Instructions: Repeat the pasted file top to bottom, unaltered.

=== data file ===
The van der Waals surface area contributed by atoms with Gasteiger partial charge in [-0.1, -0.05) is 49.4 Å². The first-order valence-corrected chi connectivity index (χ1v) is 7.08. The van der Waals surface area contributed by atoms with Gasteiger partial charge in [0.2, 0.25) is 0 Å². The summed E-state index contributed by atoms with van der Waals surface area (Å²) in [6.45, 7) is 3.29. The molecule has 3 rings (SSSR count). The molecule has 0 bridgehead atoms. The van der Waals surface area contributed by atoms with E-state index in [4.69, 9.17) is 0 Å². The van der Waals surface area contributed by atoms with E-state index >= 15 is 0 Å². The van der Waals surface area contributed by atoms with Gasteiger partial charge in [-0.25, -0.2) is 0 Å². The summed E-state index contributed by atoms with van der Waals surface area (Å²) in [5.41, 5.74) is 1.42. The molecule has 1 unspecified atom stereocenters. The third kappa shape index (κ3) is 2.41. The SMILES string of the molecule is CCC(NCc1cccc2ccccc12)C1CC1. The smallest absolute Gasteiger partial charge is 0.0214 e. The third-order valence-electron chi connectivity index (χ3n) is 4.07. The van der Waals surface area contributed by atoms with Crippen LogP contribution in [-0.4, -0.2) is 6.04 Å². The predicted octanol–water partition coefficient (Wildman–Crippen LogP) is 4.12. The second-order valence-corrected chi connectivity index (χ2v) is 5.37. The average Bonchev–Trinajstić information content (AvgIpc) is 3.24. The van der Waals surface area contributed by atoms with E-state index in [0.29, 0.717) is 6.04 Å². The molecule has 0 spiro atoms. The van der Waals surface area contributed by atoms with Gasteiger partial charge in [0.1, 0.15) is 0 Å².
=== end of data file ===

The van der Waals surface area contributed by atoms with Gasteiger partial charge in [-0.1, -0.05) is 49.4 Å². The first-order valence-corrected chi connectivity index (χ1v) is 7.08. The van der Waals surface area contributed by atoms with Gasteiger partial charge in [0.2, 0.25) is 0 Å². The summed E-state index contributed by atoms with van der Waals surface area (Å²) in [6.45, 7) is 3.29. The molecule has 3 rings (SSSR count). The molecule has 0 bridgehead atoms. The van der Waals surface area contributed by atoms with E-state index in [4.69, 9.17) is 0 Å². The van der Waals surface area contributed by atoms with E-state index >= 15 is 0 Å². The van der Waals surface area contributed by atoms with Gasteiger partial charge in [-0.25, -0.2) is 0 Å². The summed E-state index contributed by atoms with van der Waals surface area (Å²) in [5.41, 5.74) is 1.42. The molecule has 1 unspecified atom stereocenters. The third kappa shape index (κ3) is 2.41. The SMILES string of the molecule is CCC(NCc1cccc2ccccc12)C1CC1. The smallest absolute Gasteiger partial charge is 0.0214 e. The third-order valence-electron chi connectivity index (χ3n) is 4.07. The van der Waals surface area contributed by atoms with Crippen LogP contribution in [-0.4, -0.2) is 6.04 Å². The predicted octanol–water partition coefficient (Wildman–Crippen LogP) is 4.12. The second-order valence-corrected chi connectivity index (χ2v) is 5.37. The average Bonchev–Trinajstić information content (AvgIpc) is 3.24. The van der Waals surface area contributed by atoms with E-state index in [0.29, 0.717) is 6.04 Å². The molecule has 0 spiro atoms. The van der Waals surface area contributed by atoms with Gasteiger partial charge in [0.1, 0.15) is 0 Å².